For the past year, we have been fortunate to have two Spanish sisters working in the agile learning space at St Monica’s Primary, North Parramatta. It’s been a great cross-cultural experience for all involved. They say the children are helping to correct their English!
In Spain, Sr Maria and Sr Teresa were the principals of two progressive K-12 Catholic schools in Barcelona. Their congregation is dedicated to the education of children in Spain and abroad. Youth unemployment in Spain is among the highest in Europe – a staggering 54.9%. The Sisters recognise that they have to educate their students to be global citizens. Many of their students will need to move to other European countries or further abroad to obtain meaningful work. Such is the reality of life in Spain today.
What impressed me was that every single teacher is proficient in using technology. As a congregation of 9 schools and a university, they developed a model eight years ago whereby every school has a small technology team that coordinates learning for teachers either online or face to face. As teachers become ‘expert’, they share their expertise within and across schools. The Sisters accept that students will always know more about technology but to ask a student for help shows a “humbleness that teachers are also in a continual process of learning.”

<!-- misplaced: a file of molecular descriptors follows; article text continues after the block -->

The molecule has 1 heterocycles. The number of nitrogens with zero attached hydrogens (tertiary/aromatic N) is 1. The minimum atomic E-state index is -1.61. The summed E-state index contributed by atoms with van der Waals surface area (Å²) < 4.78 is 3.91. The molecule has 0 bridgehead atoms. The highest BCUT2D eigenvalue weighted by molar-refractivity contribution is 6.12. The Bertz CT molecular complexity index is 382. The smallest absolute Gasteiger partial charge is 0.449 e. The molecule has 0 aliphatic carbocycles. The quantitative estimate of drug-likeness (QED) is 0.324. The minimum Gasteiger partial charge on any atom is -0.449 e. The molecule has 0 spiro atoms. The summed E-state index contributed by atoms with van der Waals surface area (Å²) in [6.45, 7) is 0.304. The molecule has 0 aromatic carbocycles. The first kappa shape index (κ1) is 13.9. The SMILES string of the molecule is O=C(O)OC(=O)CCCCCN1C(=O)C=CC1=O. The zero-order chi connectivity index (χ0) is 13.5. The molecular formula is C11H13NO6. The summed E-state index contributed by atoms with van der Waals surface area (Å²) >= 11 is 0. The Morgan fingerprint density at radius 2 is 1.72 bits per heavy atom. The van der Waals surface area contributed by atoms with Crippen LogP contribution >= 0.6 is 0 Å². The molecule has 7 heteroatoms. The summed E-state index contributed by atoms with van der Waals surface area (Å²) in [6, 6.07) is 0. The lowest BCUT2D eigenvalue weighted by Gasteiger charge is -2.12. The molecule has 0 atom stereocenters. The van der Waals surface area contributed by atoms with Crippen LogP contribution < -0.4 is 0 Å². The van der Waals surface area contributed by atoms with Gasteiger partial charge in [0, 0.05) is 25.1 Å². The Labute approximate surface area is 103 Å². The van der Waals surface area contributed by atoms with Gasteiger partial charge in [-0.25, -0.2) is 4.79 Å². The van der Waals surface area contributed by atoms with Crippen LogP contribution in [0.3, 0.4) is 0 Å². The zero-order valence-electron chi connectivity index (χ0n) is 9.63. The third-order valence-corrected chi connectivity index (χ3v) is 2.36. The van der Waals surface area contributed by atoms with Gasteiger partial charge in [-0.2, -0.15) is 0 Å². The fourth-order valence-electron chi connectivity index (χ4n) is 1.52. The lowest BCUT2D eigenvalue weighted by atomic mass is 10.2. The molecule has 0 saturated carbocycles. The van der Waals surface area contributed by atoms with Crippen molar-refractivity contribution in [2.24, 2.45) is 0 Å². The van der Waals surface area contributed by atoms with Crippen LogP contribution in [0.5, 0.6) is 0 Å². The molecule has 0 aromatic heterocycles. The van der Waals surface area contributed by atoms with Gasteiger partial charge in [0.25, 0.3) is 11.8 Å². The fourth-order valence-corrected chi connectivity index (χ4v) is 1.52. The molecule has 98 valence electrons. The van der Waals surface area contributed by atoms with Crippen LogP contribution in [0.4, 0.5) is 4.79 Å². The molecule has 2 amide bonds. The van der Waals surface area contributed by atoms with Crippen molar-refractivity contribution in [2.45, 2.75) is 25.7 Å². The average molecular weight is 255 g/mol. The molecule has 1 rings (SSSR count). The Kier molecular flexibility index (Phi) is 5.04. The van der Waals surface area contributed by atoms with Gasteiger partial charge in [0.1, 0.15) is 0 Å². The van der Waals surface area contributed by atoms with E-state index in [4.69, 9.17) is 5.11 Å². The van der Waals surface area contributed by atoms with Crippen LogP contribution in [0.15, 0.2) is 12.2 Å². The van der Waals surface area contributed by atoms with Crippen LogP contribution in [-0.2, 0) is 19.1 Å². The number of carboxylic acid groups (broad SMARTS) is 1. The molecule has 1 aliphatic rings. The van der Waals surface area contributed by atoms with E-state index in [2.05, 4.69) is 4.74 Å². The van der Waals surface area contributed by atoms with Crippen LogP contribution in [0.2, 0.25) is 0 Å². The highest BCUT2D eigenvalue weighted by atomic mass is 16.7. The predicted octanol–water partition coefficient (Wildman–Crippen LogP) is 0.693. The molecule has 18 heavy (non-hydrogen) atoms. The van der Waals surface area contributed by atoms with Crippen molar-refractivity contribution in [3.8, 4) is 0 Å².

As school leaders, they see their role as primarily helping others to flourish. They believe that knowing your staff well leads to building greater levels of trust and transparency. Sr Teresa says that teachers need to feel at home just as much as students when they come to school. Teachers not only model collaboration but they model what is to be a learner. The question they ask themselves continually is ‘how can we do this better?” They are not afraid to look outside their communities or country for inspiration or ideas. They’ve had educators from Finland and Reggio Emilia visit their schools to share ideas and practice.
Their mission (like Sir Ken Robinson) is to make schools places where creativity flourishes. They admitted that not every child can change everything but some children can change somethings for the better. Their staff see this as a great achievement and testament to the value of education in modern society.
In Spain they work across K-12 because it enables them to have a deep understanding of their students and the learning environment. In a week, each school leader in their system spends approximately 20 hours teaching across primary and secondary. After school, teachers and leaders meet to plan and learn together. It is a continuous cycle of learning and improvement.
They have been very impressed with the standard of education here and the support of our state and federal government. The Spanish government has cut education funding, which is never the solution. Despite this, teaching is a popular vocation for young people. They see good teachers as Spain’s great hope.
I asked each what they were most proud of as school leaders. Both agreed that it was the quality of the relationships with students, with teachers and with parents. They told me that students in their final year of high school don’t want to leave and when they do, they come back regularly to visit.
This reminds me of Maria Montessori’s wonderful quote that teaching is ‘the great art of companionship’.